The National Baseball Hall of Fame is offering special programing honoring veterans of the armed services for the month of November.
Beginning on Veterans Day, Nov. 11, the Hall of Fame announced it will be offering free admission to all veterans until Nov. 30, with a US Department of Defense Form 214, US Department of Veterans Affairs ID Card or a New York State driver's license with a Veterans mark.
The Hall of Fame ordinarily gives 20-year and active military servicemen and women free admission to the Hall every day that it's open, and discounted admission to all other veterans.
“The Hall of Fame really honors military veterans everyday in our museum. In our plaque gallery we have medallions resting below each of the packs among our 68 Hall of Famers who have interrupted baseball careers due to military service,” Vice President of Communications and Education Jon Shestakofsky said.
“When it comes to honoring veterans it's something that we take very seriously and means a lot to us.”
During the COVID-19 pandemic, the Hall of Fame has restrictions limiting gathering sizes, preventing some of their usual programs. On Veterans Day, in-person tours were replaced with self-guided tours, and all veterans entering the museum were given a two-sided handout describing and pointing out artifacts relating to veterans throughout the museum. The artifacts highlight and tell stories of baseball heroes who sacrificed their baseball careers to serve in the military.
The Hall of Fame also had to forgo its traditional Veterans Day flag giveaway and letter writing to soldiers/veterans via Operation Gratitude.
“In terms of in-museum programming, it's [Veterans Day] been a staple of our annual programming slates for a long time,” said Shestakofsky.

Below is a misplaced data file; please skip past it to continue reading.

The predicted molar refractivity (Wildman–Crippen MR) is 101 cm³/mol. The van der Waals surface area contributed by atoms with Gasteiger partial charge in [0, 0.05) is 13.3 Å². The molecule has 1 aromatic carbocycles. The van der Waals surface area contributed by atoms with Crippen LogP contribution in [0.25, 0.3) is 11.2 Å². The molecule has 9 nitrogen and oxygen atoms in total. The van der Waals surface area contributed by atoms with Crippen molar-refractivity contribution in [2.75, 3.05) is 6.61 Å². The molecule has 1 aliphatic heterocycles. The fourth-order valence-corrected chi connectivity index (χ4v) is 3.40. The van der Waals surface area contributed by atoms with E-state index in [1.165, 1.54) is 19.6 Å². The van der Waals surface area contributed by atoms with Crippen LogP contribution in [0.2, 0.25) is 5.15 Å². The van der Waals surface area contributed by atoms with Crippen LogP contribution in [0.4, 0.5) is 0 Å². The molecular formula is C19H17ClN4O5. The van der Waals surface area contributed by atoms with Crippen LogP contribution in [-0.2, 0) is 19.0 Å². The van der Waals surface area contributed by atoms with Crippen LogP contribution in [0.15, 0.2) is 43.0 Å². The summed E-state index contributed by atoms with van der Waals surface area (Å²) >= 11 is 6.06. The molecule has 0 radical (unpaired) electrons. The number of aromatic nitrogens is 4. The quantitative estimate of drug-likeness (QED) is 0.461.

The Hall of Fame has also instituted a series of virtual programs held via Zoom and Facebook, geared towards the celebration of Veterans. Tuesday, former major leaguer Chuck Goggin, a decorated Vietnam veteran who earned both the Bronze Star and Purple Heart, and made his major league debut after his time in the US Marines was featured in the Hall of Fame's 'Virtual Voices of the Game' series.
“We're doing what we can to honor the servicemen and veterans who have sacrificed so much, and to honor the history of baseballs roll in service to our country. Given that we can't do what we normally do within the museum, we're trying to create and further that experience using other means,” said Shestakofsky.
During a normal year, the Hall of Fame sees a spike in veterans vising the museum taking advantage of their veteran-specific programing. The pandemic, however, has disrupted foot traffic this year.
For those visiting the Hall of Fame online or in-person away from Veterans Day, the museum has several ongoing tributes to veterans.
On the museum's website is an exhibit called 'Baseball Enlists,' which focuses on the sacrifices and contributions of baseball during World War II.
Daily, the Hall of Fame, “honor[s] the 68 individuals who are members of the Hall of Fame and had their baseball careers interrupted in order to protect our country during a time of conflict. Those individuals are recognized throughout the museum every single day, and were very proud of the program that’s in place that places medallions along with their plaques in the plaque gallery,” Shestakofsky said.